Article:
Being paperless made it less painful

While some law firms made amendments to their working hours in between the lockdowns and after the most recent one, the working from home practice remained at Keoghs until January 2021 when Alastair left the firm.

“It is possible to do the work from home and because we were already paperless it made it much less painful. In fact, across the legal sector, it accelerated the move to becoming paperless which is a tick for the environment. But it was more difficult to manage, supervise and train people,” said Alastair.

“Someone once told me that 93% of communication is non-verbal. I don’t know if it is an urban myth but it shows that communication is much more difficult when you are not in the same room. You can’t pick up body language or eye contact in the same way,” he added.

Having moved to Horwich Farrelly in April 2021, Alastair has been working predominantly from home since he started, saying there has to be a “sound, logical necessity” for people to go into the office. He doesn’t have a team at this point but he concedes it has been more difficult to feel like part of the organisation without a physical presence in a team. In fact he will be attending a strategy day in the next week which will be the first opportunity he has had so far to meet several senior people at Horwich Farrelly.

“It’s no different to the vast majority of other people as it is the nature of the way the legal sector has gone – you save so much money by working remotely, so there has to be a good reason to incur travel costs,” he added.

While his own experience has been challenging at times, Alastair feels for new people coming into law firms. “Unless they have a job which requires them to be in the office they will find it more difficult to acclimatise to a team and colleagues, to learn, train, be supervised, supported and managed. For the rest of the team, it also takes them much longer to get to know their new colleague, the process is much more drawn out and difficult for all concerned,” he added.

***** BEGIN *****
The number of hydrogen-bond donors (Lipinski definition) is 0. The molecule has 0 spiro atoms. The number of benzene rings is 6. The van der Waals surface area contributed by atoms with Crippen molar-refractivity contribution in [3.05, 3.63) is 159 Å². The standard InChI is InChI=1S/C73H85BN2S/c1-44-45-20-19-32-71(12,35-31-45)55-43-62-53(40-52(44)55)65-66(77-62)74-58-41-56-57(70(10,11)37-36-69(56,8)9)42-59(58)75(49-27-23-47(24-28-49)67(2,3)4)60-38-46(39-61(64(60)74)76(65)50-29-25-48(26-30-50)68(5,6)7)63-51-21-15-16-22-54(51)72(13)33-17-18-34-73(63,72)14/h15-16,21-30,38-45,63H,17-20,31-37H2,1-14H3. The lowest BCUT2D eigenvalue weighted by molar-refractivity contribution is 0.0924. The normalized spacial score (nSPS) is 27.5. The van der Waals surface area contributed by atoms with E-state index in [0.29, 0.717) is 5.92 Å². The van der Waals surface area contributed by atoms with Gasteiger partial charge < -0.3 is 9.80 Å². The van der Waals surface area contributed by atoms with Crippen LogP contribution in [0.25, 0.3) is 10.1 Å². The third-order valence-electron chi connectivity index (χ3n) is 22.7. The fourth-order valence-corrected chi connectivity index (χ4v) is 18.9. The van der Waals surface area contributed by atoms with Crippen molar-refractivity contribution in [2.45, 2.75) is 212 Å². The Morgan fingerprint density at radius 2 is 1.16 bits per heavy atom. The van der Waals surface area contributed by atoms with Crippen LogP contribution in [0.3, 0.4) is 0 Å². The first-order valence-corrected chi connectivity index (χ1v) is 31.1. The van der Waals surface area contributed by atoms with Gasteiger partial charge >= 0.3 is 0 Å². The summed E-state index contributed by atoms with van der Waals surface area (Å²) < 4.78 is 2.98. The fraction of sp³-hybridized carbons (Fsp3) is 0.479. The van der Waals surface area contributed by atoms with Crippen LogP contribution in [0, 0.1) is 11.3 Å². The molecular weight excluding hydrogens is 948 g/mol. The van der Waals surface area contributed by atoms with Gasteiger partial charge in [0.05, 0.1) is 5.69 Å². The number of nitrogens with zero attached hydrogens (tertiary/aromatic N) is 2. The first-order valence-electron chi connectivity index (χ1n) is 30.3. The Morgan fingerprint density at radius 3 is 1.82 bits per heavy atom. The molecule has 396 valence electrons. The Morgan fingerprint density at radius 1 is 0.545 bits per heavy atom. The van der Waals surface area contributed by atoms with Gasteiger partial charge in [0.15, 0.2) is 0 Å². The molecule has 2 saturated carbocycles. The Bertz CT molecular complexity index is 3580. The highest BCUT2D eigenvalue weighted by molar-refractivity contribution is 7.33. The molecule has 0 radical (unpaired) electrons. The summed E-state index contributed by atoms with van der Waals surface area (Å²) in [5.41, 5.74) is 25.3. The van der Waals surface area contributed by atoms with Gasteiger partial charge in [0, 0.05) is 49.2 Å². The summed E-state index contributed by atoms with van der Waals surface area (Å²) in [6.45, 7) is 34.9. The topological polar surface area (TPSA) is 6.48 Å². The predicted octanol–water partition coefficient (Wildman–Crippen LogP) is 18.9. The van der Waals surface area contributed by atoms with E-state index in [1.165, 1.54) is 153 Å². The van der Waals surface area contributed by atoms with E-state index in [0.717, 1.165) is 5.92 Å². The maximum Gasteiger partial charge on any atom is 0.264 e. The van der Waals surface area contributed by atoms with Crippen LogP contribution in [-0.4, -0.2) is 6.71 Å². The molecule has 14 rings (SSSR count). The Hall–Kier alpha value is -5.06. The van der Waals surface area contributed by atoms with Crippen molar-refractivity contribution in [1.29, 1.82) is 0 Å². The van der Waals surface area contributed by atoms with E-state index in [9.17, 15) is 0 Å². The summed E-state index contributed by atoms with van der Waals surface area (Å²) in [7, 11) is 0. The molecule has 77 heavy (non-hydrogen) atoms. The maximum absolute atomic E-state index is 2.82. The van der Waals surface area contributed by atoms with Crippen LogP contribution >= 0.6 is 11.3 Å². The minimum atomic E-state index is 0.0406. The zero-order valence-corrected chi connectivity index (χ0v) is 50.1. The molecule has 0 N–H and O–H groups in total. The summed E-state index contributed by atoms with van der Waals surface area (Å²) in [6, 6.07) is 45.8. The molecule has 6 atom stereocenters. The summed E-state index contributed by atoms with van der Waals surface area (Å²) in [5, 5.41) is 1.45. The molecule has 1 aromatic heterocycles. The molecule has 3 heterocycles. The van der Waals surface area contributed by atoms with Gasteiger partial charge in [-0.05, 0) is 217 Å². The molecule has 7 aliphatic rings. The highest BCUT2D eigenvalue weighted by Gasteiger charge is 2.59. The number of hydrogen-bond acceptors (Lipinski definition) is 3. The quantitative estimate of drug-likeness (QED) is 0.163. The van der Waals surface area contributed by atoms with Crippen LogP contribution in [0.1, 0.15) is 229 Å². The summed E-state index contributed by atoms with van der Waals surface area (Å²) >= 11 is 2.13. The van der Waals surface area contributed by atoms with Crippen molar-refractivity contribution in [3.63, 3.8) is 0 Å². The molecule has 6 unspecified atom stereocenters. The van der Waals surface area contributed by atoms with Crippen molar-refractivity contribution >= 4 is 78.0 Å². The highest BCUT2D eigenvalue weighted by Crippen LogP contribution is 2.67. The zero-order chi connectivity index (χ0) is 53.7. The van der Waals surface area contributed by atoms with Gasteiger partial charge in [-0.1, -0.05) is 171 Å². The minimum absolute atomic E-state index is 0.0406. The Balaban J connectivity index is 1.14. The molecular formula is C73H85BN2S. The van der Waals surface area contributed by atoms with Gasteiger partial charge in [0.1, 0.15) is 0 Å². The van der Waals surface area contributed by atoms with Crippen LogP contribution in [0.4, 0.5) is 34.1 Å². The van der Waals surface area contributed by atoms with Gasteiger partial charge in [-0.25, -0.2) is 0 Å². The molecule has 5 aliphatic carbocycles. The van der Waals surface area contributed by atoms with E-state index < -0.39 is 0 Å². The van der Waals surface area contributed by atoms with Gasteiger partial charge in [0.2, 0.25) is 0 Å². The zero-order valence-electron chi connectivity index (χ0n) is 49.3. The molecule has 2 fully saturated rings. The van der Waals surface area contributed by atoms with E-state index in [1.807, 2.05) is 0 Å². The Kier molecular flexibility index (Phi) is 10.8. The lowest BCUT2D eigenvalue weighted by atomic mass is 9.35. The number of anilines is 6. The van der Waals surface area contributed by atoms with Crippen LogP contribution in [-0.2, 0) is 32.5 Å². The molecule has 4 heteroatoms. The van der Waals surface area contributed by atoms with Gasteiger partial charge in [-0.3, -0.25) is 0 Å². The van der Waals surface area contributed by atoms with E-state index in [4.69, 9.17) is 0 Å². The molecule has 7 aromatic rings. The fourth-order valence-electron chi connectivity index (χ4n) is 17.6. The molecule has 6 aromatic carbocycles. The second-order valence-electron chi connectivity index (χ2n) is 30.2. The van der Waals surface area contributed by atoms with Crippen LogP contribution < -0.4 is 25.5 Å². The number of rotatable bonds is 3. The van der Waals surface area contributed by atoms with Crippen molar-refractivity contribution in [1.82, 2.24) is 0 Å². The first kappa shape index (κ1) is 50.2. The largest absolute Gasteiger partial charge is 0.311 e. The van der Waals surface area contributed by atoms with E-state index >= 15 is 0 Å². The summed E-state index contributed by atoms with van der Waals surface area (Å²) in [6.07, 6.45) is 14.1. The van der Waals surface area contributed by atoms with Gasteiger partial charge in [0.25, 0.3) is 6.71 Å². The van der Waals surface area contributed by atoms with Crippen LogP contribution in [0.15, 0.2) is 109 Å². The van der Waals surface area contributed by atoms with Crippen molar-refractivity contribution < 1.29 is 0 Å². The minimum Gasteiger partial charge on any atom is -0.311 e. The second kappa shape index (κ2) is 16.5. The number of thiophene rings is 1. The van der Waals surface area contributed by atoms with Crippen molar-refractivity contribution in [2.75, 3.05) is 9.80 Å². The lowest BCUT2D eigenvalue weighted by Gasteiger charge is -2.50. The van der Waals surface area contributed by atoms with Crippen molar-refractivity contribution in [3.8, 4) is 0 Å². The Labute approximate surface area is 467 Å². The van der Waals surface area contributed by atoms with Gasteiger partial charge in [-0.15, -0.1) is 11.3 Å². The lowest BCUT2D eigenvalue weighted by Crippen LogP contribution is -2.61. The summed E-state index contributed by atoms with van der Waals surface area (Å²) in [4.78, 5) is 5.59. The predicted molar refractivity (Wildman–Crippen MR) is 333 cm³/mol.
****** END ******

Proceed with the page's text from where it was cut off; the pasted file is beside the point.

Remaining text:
Isolation

On the whole for the legal sector, Alastair states that not having the commute into the office makes working from home more appealing and that time can be utilised more productively. Where firms like Horwich Farrelly have introduced flexibility to working practices, it can also be beneficial especially for families with school age children to work hours around the school run or after school clubs or for families with other commitments such as caring duties.

“However, it is difficult for people to get the work/life balance right, it can be difficult to stay motivated and with distractions at home people can get behind on their work which can result in stress and anxiety and staff don’t have the same support mechanisms they would have in the office,” said Alastair. “It is difficult for supervision, training and management of people generally. Then there are feelings of isolation for others, especially those living alone.”

“We need to strike a balance to address as many of these negatives as possible. Everyone’s requests, routines, characters and vulnerabilities are different. We need to operate in a system to accommodate, support and look after these individuals and ensure you can train, manage and supervise them effectively in order for them to develop and to understand their needs in order provide them with tasks they need to focus on, whether that is negotiations, phone calls, interaction with clients or witnesses and without being in the same room as them, you don’t get to experience any of that,” said Alastair.

“We need flexibility in working practices and technology that enables you to accommodate this,” concluded Alastair.